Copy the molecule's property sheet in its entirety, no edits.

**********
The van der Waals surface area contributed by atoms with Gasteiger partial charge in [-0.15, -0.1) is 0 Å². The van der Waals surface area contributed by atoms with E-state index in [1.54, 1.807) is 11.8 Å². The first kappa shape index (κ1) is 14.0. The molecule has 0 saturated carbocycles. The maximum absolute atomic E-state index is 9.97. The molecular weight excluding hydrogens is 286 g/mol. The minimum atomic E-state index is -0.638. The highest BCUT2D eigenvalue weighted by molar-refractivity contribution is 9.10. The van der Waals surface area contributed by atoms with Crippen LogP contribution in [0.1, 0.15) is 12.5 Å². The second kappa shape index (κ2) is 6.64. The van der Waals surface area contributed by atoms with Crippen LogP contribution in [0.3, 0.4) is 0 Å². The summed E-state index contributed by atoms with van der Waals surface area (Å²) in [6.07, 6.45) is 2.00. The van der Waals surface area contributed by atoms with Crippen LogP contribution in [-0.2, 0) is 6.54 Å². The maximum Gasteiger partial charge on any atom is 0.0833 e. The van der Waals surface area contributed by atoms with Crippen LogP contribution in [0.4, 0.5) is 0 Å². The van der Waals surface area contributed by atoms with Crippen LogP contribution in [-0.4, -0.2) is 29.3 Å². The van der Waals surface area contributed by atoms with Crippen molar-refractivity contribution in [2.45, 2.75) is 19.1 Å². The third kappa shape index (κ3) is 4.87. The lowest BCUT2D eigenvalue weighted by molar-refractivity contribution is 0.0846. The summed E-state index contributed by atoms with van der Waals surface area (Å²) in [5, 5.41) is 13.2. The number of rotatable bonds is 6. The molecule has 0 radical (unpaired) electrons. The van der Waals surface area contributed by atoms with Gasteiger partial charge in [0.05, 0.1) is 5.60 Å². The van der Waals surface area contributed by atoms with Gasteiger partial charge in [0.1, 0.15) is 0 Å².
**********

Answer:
The van der Waals surface area contributed by atoms with Gasteiger partial charge in [-0.15, -0.1) is 0 Å². The van der Waals surface area contributed by atoms with E-state index in [1.54, 1.807) is 11.8 Å². The first kappa shape index (κ1) is 14.0. The molecule has 0 saturated carbocycles. The maximum absolute atomic E-state index is 9.97. The molecular weight excluding hydrogens is 286 g/mol. The minimum atomic E-state index is -0.638. The highest BCUT2D eigenvalue weighted by molar-refractivity contribution is 9.10. The van der Waals surface area contributed by atoms with Crippen LogP contribution in [0.1, 0.15) is 12.5 Å². The second kappa shape index (κ2) is 6.64. The van der Waals surface area contributed by atoms with Crippen LogP contribution in [0.3, 0.4) is 0 Å². The summed E-state index contributed by atoms with van der Waals surface area (Å²) in [6.07, 6.45) is 2.00. The van der Waals surface area contributed by atoms with Crippen LogP contribution in [-0.2, 0) is 6.54 Å². The maximum Gasteiger partial charge on any atom is 0.0833 e. The van der Waals surface area contributed by atoms with Crippen LogP contribution in [0.4, 0.5) is 0 Å². The van der Waals surface area contributed by atoms with Crippen LogP contribution in [-0.4, -0.2) is 29.3 Å². The van der Waals surface area contributed by atoms with Crippen molar-refractivity contribution in [2.45, 2.75) is 19.1 Å². The third kappa shape index (κ3) is 4.87. The lowest BCUT2D eigenvalue weighted by molar-refractivity contribution is 0.0846. The summed E-state index contributed by atoms with van der Waals surface area (Å²) in [5, 5.41) is 13.2. The number of rotatable bonds is 6. The molecule has 0 radical (unpaired) electrons. The van der Waals surface area contributed by atoms with Gasteiger partial charge in [0.05, 0.1) is 5.60 Å². The van der Waals surface area contributed by atoms with Gasteiger partial charge in [0.1, 0.15) is 0 Å².